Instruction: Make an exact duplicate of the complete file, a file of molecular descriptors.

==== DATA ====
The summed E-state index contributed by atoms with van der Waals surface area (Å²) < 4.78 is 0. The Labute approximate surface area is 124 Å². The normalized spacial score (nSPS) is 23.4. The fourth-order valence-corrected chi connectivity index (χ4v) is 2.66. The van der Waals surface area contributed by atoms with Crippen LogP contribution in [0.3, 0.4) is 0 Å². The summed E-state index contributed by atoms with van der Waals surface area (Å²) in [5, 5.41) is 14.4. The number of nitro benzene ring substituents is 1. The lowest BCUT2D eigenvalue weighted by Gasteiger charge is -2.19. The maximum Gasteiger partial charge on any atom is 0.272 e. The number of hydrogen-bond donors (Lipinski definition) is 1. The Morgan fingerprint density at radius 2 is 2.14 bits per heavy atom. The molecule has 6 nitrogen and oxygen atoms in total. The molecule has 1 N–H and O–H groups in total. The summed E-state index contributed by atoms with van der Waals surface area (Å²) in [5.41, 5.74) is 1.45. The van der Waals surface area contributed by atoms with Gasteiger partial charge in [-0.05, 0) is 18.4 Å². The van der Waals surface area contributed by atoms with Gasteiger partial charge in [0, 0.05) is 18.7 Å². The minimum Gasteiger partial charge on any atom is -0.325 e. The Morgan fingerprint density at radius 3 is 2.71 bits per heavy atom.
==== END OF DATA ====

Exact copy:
The summed E-state index contributed by atoms with van der Waals surface area (Å²) < 4.78 is 0. The Labute approximate surface area is 124 Å². The normalized spacial score (nSPS) is 23.4. The fourth-order valence-corrected chi connectivity index (χ4v) is 2.66. The van der Waals surface area contributed by atoms with Crippen LogP contribution in [0.3, 0.4) is 0 Å². The summed E-state index contributed by atoms with van der Waals surface area (Å²) in [5, 5.41) is 14.4. The number of nitro benzene ring substituents is 1. The lowest BCUT2D eigenvalue weighted by Gasteiger charge is -2.19. The maximum Gasteiger partial charge on any atom is 0.272 e. The number of hydrogen-bond donors (Lipinski definition) is 1. The Morgan fingerprint density at radius 2 is 2.14 bits per heavy atom. The molecule has 6 nitrogen and oxygen atoms in total. The molecule has 1 N–H and O–H groups in total. The summed E-state index contributed by atoms with van der Waals surface area (Å²) in [5.41, 5.74) is 1.45. The van der Waals surface area contributed by atoms with Gasteiger partial charge in [-0.05, 0) is 18.4 Å². The van der Waals surface area contributed by atoms with Gasteiger partial charge in [0, 0.05) is 18.7 Å². The minimum Gasteiger partial charge on any atom is -0.325 e. The Morgan fingerprint density at radius 3 is 2.71 bits per heavy atom.